On June 15, 2001, at 1915 eastern daylight time, an experimental certificated Bucker Jungmann C.A.S.A. 1.131 airplane, N131HH, was substantially damaged during landing at the Plymouth Municipal Airport (PYM), Plymouth, Massachusetts. The certificated private pilot/co-owner was seriously injured. Visual meteorological conditions prevailed and no flight plan was filed for the personal flight conducted under 14 CFR Part 91. Use your browsers 'back' function to return to synopsisReturn to Query Page
In a telephone interview, the pilot stated that PYM consisted of two runways; 15-33, and 6-24. A grass strip which was about 2,000 feet long and 200 feet wide was located parallel to runway 24. A taxiway was located adjacent to runway 15-33 and perpendicular to the approach path for runway 24. The taxiway was elevated slightly higher than the upwind grass area where the airplane normally touched down.
The pilot reported that she routinely practiced landings on the grass strip parallel to runway 24. On the day of the accident, she performed 3-4 landings with the co-owner of the airplane, and then continued to practice landings by herself. She performed about 4-5 additional landings and during the last landing she "came in low," and the main landing gear impacted a runway sign. The airplane came to an abrupt stop in a nose-low attitude. The pilot reported that when the airplane impacted the runway sign, she was looking to the side of the airplane to maintain clearance from the taxiway. She stated she never saw the runway sign, and reported no mechanical deficiencies with the airplane.
According to the co-owner of the airplane, he performed 3-4 landings with the pilot and then exited the airplane. He observed the pilot perform 3-4 additional landings, and during the last landing, he noticed that the airplane had a "lower than normal approach." The co-owner stated that the airplane "settled" over the taxiway, and the landing gear impacted the runway 15-33 sign. The airplane continued to travel about 30 feet and impacted the ground in a nose low attitude. The co-owner reported the wind was "right down the runway" at about 8 knots.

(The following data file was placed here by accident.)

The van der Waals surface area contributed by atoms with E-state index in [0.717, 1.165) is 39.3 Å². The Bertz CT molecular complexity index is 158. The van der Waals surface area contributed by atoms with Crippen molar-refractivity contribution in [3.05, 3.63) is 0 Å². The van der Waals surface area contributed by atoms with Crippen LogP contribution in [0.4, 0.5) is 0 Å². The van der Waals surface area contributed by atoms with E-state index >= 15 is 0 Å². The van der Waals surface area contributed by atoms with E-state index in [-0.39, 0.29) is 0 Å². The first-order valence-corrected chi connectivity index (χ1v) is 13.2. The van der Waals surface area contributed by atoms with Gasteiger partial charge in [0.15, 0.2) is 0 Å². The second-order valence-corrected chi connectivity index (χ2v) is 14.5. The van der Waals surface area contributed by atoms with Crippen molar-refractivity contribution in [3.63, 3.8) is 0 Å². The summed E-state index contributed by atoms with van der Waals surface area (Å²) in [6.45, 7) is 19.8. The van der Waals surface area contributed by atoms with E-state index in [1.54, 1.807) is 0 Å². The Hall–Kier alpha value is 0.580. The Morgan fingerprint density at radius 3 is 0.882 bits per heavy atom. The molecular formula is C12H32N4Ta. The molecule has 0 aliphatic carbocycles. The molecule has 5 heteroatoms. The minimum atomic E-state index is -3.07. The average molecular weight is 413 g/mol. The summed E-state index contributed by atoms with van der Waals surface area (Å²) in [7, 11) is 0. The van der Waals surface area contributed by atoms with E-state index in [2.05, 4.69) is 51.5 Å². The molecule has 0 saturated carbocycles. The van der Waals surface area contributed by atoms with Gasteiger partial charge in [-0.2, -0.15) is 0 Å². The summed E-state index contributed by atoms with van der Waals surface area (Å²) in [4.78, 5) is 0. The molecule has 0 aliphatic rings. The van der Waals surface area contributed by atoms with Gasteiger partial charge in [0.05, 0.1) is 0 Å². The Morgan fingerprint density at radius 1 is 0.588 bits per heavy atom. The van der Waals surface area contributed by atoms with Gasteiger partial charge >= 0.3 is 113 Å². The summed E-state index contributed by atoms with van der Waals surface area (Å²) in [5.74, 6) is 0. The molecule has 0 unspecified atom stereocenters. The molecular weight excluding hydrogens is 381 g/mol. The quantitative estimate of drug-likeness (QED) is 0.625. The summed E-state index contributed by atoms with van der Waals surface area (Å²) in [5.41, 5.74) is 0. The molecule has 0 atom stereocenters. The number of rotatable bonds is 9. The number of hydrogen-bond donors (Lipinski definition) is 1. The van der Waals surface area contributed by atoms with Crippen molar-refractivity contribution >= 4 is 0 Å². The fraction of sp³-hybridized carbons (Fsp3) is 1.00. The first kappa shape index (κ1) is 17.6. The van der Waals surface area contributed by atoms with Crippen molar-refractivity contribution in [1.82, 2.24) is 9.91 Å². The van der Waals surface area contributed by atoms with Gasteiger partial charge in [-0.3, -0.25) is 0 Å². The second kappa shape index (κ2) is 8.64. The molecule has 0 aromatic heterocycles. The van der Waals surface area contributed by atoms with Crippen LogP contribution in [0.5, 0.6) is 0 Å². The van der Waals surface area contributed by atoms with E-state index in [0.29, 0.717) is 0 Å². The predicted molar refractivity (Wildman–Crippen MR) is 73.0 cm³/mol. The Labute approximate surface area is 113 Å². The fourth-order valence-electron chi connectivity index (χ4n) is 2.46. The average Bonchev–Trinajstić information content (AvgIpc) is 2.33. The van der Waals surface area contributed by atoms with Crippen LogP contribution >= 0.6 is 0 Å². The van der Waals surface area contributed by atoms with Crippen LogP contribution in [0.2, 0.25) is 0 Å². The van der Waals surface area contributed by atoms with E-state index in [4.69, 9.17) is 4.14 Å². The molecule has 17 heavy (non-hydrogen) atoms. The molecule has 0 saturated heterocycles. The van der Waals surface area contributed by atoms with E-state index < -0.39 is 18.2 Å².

Examination of the airplane by a Federal Aviation Administration (FAA) inspector revealed the propeller was broken off the engine, all three landing gear wheels were separated from the airplane, and the firewall was "caved in." According to the inspector, tire marks were observed on 18" of the taxiway adjacent to runway 15-33, and impact marks were noted on the runway 15-33 sign about 24 feet from the taxiway. The airplane came to rest 40 feet from the runway sign in a 10-degree nose down attitude. The inspector observed no mechanical deficiencies with the airplane.
Weather reported at PYM, at 1852, included wind from 190 degrees at 7 knots, 10 miles visibility, and clear sky.
The pilot reported 146 hours of total flight experience, 30 hours of which were in make and model.